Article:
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Talajeh Livani

PakTribune Columnist

Talajeh Livani is an Iranian who grew up in Sweden and is currently working as a consultant for the World Bank's Middle East and North Africa division.

Recent Articles

Youth Views - Islam in modern Europe: revivalism or alienation? Talajeh Livani

Reader Comments

 

Shokat Saleem

Georgia

06 June, 2007

Critical Whiteness struggles with'in Migrants

British non-Muslims are scared of Muslims; they're angry with them and they're paranoid about the threat they perceive from Muslims ready to blow them up. British Muslims are scared of the backlash against them from non-Muslims. They're also paranoid about their safety from wider society, the security services and the other Muslims that they are told are out there waiting to blow everybody up. At either end of this polarisation we are seeing a level of alienation that bodes ill for British society. For the Muslim part, their sense of grievance has to be taken on board by the government, its institutions and the media in a meaningful way. It's taken two years of lobbying the Met about stereotyping, but at last, yesterday, Deputy Assistant Commissioner Peter Clarke's statement to the press was at pains to make clear that the arrests and their focus should not cast aspersions on the Muslim community. Yet every breaking news story carried the label "Islamic terrorists" and the addition of the description "British of Pakistani origin". It may sell today's papers but it is ultimately crass vilification. It is also at the heart of the growing anger among Muslim youth. Born and bred British, their citizenship is always conditional. When Kriss Akabussi won athletics medals he wasn't referred to as a British Christian of Nigerian origin. Yet Muslims are always alien by description - their religion and ethnicity used in reporting further edges them to the boundaries of society.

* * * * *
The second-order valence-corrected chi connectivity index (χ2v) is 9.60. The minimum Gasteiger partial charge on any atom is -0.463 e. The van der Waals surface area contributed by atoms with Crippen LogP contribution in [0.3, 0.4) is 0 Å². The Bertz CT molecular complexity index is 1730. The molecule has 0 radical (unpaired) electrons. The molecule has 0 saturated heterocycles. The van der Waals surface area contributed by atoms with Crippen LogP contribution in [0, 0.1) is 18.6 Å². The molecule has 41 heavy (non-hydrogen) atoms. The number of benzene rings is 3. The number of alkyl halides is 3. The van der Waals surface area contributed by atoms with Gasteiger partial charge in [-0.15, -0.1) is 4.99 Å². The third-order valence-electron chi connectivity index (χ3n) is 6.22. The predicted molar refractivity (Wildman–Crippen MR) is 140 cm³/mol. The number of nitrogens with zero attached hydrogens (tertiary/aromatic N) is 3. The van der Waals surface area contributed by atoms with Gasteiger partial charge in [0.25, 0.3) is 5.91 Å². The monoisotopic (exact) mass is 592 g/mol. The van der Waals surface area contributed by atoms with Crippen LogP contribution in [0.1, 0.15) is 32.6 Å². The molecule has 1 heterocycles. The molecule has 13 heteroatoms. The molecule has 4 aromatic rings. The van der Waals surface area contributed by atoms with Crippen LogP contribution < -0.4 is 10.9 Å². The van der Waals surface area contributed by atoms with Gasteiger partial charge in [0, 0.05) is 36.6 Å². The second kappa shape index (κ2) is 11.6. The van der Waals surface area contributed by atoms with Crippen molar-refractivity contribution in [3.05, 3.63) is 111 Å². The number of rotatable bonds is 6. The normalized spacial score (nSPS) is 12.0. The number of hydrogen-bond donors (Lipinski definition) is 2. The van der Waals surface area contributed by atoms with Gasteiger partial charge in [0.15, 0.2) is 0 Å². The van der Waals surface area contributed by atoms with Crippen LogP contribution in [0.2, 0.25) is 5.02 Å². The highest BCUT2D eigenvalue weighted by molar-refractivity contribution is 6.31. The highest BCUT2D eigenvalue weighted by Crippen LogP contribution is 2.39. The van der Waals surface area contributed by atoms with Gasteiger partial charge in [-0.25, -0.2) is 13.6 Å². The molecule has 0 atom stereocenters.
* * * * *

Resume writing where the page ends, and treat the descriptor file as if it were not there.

prasad

United Kingdom

07 June, 2007

Very sensible

article for the attempt to discern the data. Still does not explain the cause of anger only among muslim youth whereas immigrants for hindu or buddhist or sikh youth who go through similar issues dont feel or behave as violently

Iqbal Zubair

United Kingdom

11 June, 2007

Very sensible/Prasad/United States of America

Hello Dear Prasad I feel sure that you do understand the cause of anger unless you are not as well informed as majority of the people are, however, let me try to explain to you the best I can. Anger as I see it is not the solution to any issue and should not be adopted by educated people regardless of their faith. It is a known fact that actions taken by someone under angry conditions are usually wrong as compared to using a cool head and trying to resolve problems. However a number of immatured youth do take actions under the influence of anger while religious significant of some is advertised in a pronounced manner as compared to others. culturaly and religously you may be right about hindu, sikh or buddist youth talking about USA however if you resarch honestly unproportionate amount of anger is expressed by youth of faiths you named and others in south-east asia which includes India. Yes youth from all faiths should exercise prudence and should not become fueled with anger in any circumstances but when they are put through a meat grinder anger and violence does errupt although it should not. I find it important for adults like you also to refrain from capitalizing on propaganda against youth of certain faiths in the manner your writing appears to highlight since it can only culminate additional hatred than sincere people like you and me are willing to afford, therefore when discussing matters it is important to find ways to curb the evil if we have to be sincere in our concern otherwise a writing of this sort only reflects a bias and prejudice and will not solve any problems.

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